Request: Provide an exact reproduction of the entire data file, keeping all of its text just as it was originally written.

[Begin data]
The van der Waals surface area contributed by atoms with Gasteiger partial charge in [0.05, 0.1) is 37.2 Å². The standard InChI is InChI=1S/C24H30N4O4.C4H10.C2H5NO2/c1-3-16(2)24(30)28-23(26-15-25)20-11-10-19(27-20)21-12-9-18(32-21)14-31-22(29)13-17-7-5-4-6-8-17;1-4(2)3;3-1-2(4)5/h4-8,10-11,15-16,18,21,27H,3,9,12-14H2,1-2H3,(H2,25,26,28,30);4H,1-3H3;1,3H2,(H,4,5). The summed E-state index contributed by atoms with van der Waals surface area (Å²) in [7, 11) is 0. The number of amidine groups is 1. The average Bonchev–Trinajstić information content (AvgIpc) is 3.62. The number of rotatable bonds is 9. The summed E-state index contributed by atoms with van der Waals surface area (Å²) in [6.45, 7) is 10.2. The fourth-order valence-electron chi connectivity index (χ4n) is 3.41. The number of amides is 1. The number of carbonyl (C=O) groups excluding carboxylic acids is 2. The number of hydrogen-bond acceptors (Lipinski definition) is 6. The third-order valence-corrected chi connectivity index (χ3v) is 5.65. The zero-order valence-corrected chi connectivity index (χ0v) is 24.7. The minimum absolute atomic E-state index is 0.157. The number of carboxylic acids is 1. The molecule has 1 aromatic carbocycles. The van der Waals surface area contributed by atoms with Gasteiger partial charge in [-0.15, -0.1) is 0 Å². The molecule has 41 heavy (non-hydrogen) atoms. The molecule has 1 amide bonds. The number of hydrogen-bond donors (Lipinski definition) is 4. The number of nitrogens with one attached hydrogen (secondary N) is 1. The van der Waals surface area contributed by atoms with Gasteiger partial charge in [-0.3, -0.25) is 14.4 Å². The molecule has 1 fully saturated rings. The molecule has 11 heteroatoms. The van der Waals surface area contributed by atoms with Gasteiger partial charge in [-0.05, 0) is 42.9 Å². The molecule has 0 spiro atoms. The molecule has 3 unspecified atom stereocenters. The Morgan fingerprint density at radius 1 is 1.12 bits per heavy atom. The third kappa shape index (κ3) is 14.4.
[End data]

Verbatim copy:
The van der Waals surface area contributed by atoms with Gasteiger partial charge in [0.05, 0.1) is 37.2 Å². The standard InChI is InChI=1S/C24H30N4O4.C4H10.C2H5NO2/c1-3-16(2)24(30)28-23(26-15-25)20-11-10-19(27-20)21-12-9-18(32-21)14-31-22(29)13-17-7-5-4-6-8-17;1-4(2)3;3-1-2(4)5/h4-8,10-11,15-16,18,21,27H,3,9,12-14H2,1-2H3,(H2,25,26,28,30);4H,1-3H3;1,3H2,(H,4,5). The summed E-state index contributed by atoms with van der Waals surface area (Å²) in [7, 11) is 0. The number of amidine groups is 1. The average Bonchev–Trinajstić information content (AvgIpc) is 3.62. The number of rotatable bonds is 9. The summed E-state index contributed by atoms with van der Waals surface area (Å²) in [6.45, 7) is 10.2. The fourth-order valence-electron chi connectivity index (χ4n) is 3.41. The number of amides is 1. The number of carbonyl (C=O) groups excluding carboxylic acids is 2. The number of hydrogen-bond acceptors (Lipinski definition) is 6. The third-order valence-corrected chi connectivity index (χ3v) is 5.65. The zero-order valence-corrected chi connectivity index (χ0v) is 24.7. The minimum absolute atomic E-state index is 0.157. The number of carboxylic acids is 1. The molecule has 1 aromatic carbocycles. The van der Waals surface area contributed by atoms with Gasteiger partial charge in [-0.15, -0.1) is 0 Å². The molecule has 41 heavy (non-hydrogen) atoms. The molecule has 1 amide bonds. The number of hydrogen-bond donors (Lipinski definition) is 4. The number of nitrogens with one attached hydrogen (secondary N) is 1. The van der Waals surface area contributed by atoms with Gasteiger partial charge in [-0.3, -0.25) is 14.4 Å². The molecule has 1 fully saturated rings. The molecule has 11 heteroatoms. The van der Waals surface area contributed by atoms with Gasteiger partial charge in [-0.05, 0) is 42.9 Å². The molecule has 0 spiro atoms. The molecule has 3 unspecified atom stereocenters. The Morgan fingerprint density at radius 1 is 1.12 bits per heavy atom. The third kappa shape index (κ3) is 14.4.